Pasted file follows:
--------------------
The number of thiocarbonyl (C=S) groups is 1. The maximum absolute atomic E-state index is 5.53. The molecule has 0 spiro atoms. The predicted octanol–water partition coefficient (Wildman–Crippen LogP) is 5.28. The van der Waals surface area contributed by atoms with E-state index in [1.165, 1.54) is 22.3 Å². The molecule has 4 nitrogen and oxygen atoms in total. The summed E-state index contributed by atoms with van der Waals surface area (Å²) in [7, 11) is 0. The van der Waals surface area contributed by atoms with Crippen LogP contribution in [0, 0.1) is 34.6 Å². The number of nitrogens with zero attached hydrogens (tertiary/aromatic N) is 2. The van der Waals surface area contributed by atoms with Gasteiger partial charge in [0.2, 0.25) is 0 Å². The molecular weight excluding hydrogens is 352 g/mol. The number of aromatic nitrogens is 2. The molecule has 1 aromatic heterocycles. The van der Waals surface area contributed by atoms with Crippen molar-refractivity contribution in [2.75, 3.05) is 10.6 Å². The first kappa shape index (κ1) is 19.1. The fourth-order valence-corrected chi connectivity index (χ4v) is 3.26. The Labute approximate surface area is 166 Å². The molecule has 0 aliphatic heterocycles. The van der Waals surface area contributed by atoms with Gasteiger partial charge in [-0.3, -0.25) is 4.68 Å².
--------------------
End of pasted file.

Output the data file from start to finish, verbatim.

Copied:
The number of thiocarbonyl (C=S) groups is 1. The maximum absolute atomic E-state index is 5.53. The molecule has 0 spiro atoms. The predicted octanol–water partition coefficient (Wildman–Crippen LogP) is 5.28. The van der Waals surface area contributed by atoms with E-state index in [1.165, 1.54) is 22.3 Å². The molecule has 4 nitrogen and oxygen atoms in total. The summed E-state index contributed by atoms with van der Waals surface area (Å²) in [7, 11) is 0. The van der Waals surface area contributed by atoms with Crippen LogP contribution in [0, 0.1) is 34.6 Å². The number of nitrogens with zero attached hydrogens (tertiary/aromatic N) is 2. The van der Waals surface area contributed by atoms with Gasteiger partial charge in [0.2, 0.25) is 0 Å². The molecular weight excluding hydrogens is 352 g/mol. The number of aromatic nitrogens is 2. The molecule has 1 aromatic heterocycles. The van der Waals surface area contributed by atoms with Crippen molar-refractivity contribution in [2.75, 3.05) is 10.6 Å². The first kappa shape index (κ1) is 19.1. The fourth-order valence-corrected chi connectivity index (χ4v) is 3.26. The Labute approximate surface area is 166 Å². The molecule has 0 aliphatic heterocycles. The van der Waals surface area contributed by atoms with Gasteiger partial charge in [-0.3, -0.25) is 4.68 Å².